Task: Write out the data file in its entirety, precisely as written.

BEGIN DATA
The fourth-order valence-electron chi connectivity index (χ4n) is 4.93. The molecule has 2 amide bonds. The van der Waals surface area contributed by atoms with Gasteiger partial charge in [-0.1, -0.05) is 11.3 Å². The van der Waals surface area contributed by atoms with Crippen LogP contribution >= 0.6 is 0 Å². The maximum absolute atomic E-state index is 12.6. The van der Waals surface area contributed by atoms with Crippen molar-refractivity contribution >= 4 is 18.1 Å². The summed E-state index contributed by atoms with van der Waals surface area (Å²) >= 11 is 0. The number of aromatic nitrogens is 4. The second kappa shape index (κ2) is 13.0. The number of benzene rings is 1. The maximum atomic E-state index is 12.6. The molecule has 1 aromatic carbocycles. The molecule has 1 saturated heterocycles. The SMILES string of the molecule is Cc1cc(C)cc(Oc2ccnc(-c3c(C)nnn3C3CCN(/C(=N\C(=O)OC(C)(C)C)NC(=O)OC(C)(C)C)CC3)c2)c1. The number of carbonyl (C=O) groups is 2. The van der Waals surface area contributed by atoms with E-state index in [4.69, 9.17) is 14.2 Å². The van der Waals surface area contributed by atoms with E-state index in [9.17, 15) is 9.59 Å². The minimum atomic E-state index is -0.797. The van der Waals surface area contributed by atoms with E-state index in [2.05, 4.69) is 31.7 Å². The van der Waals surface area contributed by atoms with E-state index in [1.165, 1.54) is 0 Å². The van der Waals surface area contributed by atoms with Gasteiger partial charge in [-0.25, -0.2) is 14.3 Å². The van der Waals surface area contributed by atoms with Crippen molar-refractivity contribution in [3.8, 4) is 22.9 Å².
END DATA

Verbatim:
The fourth-order valence-electron chi connectivity index (χ4n) is 4.93. The molecule has 2 amide bonds. The van der Waals surface area contributed by atoms with Gasteiger partial charge in [-0.1, -0.05) is 11.3 Å². The van der Waals surface area contributed by atoms with Crippen LogP contribution >= 0.6 is 0 Å². The maximum absolute atomic E-state index is 12.6. The van der Waals surface area contributed by atoms with Crippen molar-refractivity contribution >= 4 is 18.1 Å². The summed E-state index contributed by atoms with van der Waals surface area (Å²) >= 11 is 0. The number of aromatic nitrogens is 4. The second kappa shape index (κ2) is 13.0. The number of benzene rings is 1. The maximum atomic E-state index is 12.6. The molecule has 1 aromatic carbocycles. The molecule has 1 saturated heterocycles. The SMILES string of the molecule is Cc1cc(C)cc(Oc2ccnc(-c3c(C)nnn3C3CCN(/C(=N\C(=O)OC(C)(C)C)NC(=O)OC(C)(C)C)CC3)c2)c1. The number of carbonyl (C=O) groups is 2. The van der Waals surface area contributed by atoms with E-state index in [4.69, 9.17) is 14.2 Å². The van der Waals surface area contributed by atoms with E-state index in [9.17, 15) is 9.59 Å². The minimum atomic E-state index is -0.797. The van der Waals surface area contributed by atoms with E-state index in [2.05, 4.69) is 31.7 Å². The van der Waals surface area contributed by atoms with E-state index in [1.165, 1.54) is 0 Å². The van der Waals surface area contributed by atoms with Gasteiger partial charge in [-0.25, -0.2) is 14.3 Å². The van der Waals surface area contributed by atoms with Crippen molar-refractivity contribution in [3.8, 4) is 22.9 Å².